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Isaiah Zagar

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ENTERTAINMENT
April 4, 2008 | By Steven Rea INQUIRER MOVIE CRITIC
Isaiah Zagar's art is all over Philadelphia's South Street corridor. And his restless spirit - and painful secrets - are all over In a Dream, a stunning, deeply personal documentary portrait by the muralist's youngest son, Jeremiah Zagar. Like the dazzling, colorful mosaics that Isaiah has pasted to buildings around town - crazy-quilt images of people (often the artist himself), shards of shattered mirror, cracked crockery, bottles, bicycle wheels - his life has been kaleidoscopic, yet singularly focused.
LIVING
December 5, 1999 | By Diane Goldsmith, INQUIRER STAFF WRITER
Learning to make wall-size mosaics may be less about art and more about trust. Trust that under the right guidance, the little pieces will add up to a big picture worth gazing at. That was the challenge for five students who recently sat at the feet of mosaic master Isaiah Zagar to learn some of the techniques he's used to create a unique visual landscape around South Street and parts of Old City in the last three decades. Working on a hallway in his home with only the sketchiest idea of the overall design, they seemed pleasantly surprised that their combined efforts actually produced art. "Look around," said Traci Browne of University City, viewing the nearly finished area.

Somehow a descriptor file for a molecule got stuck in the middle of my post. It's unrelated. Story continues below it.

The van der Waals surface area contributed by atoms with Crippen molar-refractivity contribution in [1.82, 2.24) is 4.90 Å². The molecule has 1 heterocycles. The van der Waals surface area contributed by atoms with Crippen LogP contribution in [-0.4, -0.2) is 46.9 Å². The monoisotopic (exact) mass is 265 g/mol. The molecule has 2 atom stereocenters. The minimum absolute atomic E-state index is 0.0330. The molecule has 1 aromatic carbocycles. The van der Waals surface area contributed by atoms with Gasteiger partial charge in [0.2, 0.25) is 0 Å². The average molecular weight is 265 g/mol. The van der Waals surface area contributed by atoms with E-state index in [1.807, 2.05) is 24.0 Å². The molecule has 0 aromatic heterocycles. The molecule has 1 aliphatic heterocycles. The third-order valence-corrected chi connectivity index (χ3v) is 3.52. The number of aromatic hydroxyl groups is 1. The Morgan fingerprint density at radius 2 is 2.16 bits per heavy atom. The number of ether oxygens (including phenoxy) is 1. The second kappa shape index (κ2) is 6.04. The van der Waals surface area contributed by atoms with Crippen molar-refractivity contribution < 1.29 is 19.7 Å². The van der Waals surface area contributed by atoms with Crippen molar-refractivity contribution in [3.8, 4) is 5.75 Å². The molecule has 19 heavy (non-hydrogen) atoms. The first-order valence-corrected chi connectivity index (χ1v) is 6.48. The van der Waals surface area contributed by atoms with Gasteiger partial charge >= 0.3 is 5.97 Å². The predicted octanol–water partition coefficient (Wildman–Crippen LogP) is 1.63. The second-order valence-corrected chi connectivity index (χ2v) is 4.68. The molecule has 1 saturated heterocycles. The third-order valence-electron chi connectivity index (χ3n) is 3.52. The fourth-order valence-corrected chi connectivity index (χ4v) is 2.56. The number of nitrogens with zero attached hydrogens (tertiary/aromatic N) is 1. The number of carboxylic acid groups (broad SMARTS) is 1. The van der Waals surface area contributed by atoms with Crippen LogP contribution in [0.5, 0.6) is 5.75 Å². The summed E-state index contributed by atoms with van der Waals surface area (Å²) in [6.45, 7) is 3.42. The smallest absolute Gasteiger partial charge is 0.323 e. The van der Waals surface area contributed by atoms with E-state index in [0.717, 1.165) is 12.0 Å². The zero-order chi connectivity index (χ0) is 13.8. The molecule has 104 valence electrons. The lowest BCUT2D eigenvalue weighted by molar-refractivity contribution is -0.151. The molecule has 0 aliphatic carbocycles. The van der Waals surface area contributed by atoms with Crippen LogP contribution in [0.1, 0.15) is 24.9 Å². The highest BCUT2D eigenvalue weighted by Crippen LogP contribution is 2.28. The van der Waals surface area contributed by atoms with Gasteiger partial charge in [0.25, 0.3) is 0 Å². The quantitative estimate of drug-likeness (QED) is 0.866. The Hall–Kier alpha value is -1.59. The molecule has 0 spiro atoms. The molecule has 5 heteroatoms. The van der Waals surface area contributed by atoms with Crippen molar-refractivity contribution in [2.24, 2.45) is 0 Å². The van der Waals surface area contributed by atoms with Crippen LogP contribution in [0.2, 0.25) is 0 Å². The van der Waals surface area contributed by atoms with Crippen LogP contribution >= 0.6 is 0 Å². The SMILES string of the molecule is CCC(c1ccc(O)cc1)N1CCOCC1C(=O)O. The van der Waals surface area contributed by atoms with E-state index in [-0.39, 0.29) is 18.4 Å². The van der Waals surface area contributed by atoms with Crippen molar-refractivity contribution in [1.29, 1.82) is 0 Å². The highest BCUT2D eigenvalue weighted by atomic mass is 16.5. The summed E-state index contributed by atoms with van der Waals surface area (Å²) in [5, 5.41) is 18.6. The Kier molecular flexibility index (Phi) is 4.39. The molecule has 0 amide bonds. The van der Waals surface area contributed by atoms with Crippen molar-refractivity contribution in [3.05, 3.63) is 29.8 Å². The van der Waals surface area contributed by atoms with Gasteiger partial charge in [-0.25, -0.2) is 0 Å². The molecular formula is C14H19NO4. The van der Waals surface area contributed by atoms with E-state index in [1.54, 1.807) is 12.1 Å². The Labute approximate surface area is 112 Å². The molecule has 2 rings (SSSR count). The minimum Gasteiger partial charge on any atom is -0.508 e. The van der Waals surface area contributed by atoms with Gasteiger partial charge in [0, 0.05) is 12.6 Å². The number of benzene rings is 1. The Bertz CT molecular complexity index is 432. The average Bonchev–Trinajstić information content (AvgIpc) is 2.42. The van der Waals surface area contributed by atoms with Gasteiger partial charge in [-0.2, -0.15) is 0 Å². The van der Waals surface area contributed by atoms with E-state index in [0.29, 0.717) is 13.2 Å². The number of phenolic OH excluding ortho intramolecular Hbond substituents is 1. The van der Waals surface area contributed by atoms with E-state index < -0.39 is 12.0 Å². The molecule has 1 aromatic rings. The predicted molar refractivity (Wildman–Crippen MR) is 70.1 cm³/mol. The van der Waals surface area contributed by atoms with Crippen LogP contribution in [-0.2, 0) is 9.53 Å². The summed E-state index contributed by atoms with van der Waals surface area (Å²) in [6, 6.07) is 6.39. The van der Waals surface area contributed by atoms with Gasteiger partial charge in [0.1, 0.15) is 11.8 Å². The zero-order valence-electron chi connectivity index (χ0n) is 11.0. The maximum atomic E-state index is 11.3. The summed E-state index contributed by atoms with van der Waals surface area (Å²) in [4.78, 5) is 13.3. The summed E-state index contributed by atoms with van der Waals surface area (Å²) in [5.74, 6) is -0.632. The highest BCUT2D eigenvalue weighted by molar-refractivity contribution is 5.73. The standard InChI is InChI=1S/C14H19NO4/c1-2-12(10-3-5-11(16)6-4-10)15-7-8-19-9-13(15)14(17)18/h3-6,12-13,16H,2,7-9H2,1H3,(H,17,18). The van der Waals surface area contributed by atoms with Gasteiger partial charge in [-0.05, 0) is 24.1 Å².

NEWS
February 5, 2001 | by Ramona Smith, Daily News Staff Writer
He works in tiles, bright fragments of mirrors, spontaneous swirls and patterns. They work as executives for organizations. The free-spirited artist Isaiah Zagar of Philadelphia has captured the imagination of the American Society of Association Executives, which has chosen his artwork to symbolize their 6,000-person annual meeting here this year. "The theme is supposedly evolution," said Zagar. "Well, great. " Zagar, who has produced a two-panel mosaic that will later be permanently displayed in the Pennsylvania Convention Center, says he's "an intuitive poet" who doesn't think about literal translations of his work.